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marketing concept hardly allows such questions to be raised, let alone empirically tested.

CONCLUSION
11 seems imperative that academicians accept the challenge to advance beyond the marketing concept and develop a more comprehensive theory of marketing which will be relevant to both the micro and macro concepts of a functioning system. Such flexibility is a minimal requirement. REFERENCES Abercrombie, C. L., 1973. "Is tile Consumer a Target or a Constraint?" The Marketing News. Vol. 6, No. 13 (January) 8. Alderson, Wroe, 1957. Marketing Behavior and Executive Action. Homewood: Richard D. Irwin, Inc. Bell, Martin L. and Emory, C. William, 1971. "Faltering Marketing Concept." Journal of Marketing. Vol. 6, No. 1 (January) 75-84. Bowersox, Donald J. and McCarthy, E. Jerome, 1970. "Strategic Development of Planned Vertical Marketing Systems," ed. Bucklin, Louis P. Vertical Marketing Systems. Glenview: Scott, Foresman and Company. Bucklin, Louis P. and Stasch, Stanley F., 1970. "Problems in the Study of Vertical Marketing Systems." ed. Bucklin, Louis P. Vertical Marketing Systems. Glenview: Scott, Foresman and Company. Cox, John C. and Norvell, D. Wayne, 1973. "Consumerism, Corporate Profits, and the Marketing Concept." Unpublished paper presented at Marketing Section-Public Policy No. 1 Session, of the Southwestern Social Science Association, 1973 Annual Meeting. Kalder, Andrew G., 1971. "lmbricative Marketing." Journal of Marketing. Vol. 35, No. 4 (October) 37-42.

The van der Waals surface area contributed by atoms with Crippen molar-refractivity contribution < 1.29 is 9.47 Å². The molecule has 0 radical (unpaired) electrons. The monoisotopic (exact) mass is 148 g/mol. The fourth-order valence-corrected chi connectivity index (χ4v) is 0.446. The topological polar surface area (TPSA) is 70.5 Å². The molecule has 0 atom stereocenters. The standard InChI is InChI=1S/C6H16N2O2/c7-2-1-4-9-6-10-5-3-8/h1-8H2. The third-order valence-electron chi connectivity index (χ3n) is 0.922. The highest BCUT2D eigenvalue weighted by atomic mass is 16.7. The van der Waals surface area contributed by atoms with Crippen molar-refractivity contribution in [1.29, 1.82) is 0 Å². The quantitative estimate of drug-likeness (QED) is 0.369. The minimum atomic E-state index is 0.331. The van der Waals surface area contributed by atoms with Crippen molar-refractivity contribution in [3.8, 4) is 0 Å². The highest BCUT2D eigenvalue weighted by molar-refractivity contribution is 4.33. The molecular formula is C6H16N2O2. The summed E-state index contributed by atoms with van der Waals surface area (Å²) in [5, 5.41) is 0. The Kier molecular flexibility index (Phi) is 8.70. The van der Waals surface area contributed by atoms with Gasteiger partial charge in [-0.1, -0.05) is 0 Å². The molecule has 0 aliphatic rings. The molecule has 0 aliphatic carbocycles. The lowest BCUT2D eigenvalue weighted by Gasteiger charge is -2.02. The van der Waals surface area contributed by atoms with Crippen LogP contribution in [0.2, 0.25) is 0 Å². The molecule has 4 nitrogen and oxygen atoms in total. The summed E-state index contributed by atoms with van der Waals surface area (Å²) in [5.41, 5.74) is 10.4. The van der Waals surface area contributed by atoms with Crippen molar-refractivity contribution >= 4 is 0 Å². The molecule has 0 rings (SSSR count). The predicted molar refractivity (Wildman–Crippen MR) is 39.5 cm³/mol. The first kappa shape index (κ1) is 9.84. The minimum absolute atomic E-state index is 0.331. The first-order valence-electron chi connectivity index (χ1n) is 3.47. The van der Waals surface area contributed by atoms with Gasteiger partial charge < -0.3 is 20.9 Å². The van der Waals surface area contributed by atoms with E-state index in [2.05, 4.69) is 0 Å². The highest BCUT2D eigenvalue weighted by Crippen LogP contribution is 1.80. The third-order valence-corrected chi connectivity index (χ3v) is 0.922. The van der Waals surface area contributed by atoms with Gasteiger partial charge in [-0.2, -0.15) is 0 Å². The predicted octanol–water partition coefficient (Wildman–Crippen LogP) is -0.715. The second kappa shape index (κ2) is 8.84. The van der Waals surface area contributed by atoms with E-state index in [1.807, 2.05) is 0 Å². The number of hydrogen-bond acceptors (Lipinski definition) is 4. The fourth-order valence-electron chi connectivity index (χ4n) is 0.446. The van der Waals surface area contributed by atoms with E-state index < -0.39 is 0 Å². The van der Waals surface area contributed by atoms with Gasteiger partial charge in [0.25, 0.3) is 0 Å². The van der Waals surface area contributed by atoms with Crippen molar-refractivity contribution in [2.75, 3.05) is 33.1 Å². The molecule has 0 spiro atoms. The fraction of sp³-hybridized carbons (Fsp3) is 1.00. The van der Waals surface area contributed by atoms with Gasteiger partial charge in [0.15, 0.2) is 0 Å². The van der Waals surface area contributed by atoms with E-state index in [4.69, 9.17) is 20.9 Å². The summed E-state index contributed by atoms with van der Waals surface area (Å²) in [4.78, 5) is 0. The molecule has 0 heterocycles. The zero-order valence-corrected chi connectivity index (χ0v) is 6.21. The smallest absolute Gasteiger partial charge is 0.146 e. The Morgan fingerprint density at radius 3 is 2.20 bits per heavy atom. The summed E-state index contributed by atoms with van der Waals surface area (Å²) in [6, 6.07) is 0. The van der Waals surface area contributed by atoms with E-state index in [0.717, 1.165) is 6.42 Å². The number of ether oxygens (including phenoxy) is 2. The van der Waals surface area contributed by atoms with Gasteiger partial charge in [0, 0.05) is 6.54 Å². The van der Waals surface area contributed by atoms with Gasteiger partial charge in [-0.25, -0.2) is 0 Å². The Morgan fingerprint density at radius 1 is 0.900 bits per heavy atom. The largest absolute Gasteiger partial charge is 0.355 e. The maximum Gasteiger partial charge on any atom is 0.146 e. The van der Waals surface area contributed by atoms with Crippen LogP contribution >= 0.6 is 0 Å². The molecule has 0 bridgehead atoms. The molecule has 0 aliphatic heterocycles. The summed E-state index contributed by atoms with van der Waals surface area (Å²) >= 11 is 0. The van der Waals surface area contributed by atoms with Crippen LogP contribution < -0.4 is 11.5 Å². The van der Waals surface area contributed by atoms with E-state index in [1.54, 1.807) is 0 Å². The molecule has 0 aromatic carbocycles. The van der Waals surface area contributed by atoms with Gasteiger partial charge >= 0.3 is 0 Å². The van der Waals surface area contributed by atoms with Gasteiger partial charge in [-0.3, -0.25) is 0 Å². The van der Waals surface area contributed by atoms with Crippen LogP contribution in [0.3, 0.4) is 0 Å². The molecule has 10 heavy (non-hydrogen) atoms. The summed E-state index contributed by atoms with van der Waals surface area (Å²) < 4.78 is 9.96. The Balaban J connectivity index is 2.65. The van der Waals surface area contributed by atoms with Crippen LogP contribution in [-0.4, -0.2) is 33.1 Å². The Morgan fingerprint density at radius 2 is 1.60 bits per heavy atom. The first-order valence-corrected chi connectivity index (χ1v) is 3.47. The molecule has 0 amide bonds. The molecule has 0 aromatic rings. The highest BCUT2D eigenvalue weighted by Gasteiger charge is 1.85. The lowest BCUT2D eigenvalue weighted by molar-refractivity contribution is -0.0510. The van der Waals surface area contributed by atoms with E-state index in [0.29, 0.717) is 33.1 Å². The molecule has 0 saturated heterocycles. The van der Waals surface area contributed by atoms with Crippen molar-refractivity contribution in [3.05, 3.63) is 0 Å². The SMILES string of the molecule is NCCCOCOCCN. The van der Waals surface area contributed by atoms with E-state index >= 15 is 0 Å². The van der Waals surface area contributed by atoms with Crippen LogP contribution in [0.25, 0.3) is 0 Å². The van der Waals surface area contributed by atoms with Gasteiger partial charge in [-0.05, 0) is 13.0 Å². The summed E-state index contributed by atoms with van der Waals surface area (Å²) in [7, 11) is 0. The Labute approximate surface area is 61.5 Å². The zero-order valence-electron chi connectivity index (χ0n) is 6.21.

A B O U T THE A U T H O R S
DR. JOHN C. COX is Assistant Professor of Marketing, Western Kentucky University. He received his B.S.E.E. degree in 1966; M.B.A., 1969; and Ph.D., 1973, from the University of Arkansas. Dr. Cox served as a design engineer for Central Transformer Corporation for two years. He taught at the University of Arkansas before joining the faculty at Western Kentucky. Dr. Cox is professionally active in sales and marketing organizations. He has written several papers in the marketing and sales area. DR. D. WAYNE N O R V E L L is Assistant Professor of Marketing, Western Kentucky University. He earned the B.S. degree, 1964, from Arkansas Polytechnic College and M.B.A., 1966, from the University of Arkansas. Dr. Norvell received the D.B.A. degree, 1973, from Mississippi State University. He has served as a marketing consultant to a variety of small and large firms. He has written several papers and articles in marketing. Dr. Norvell is presently co-authoring a basic marketing textbook.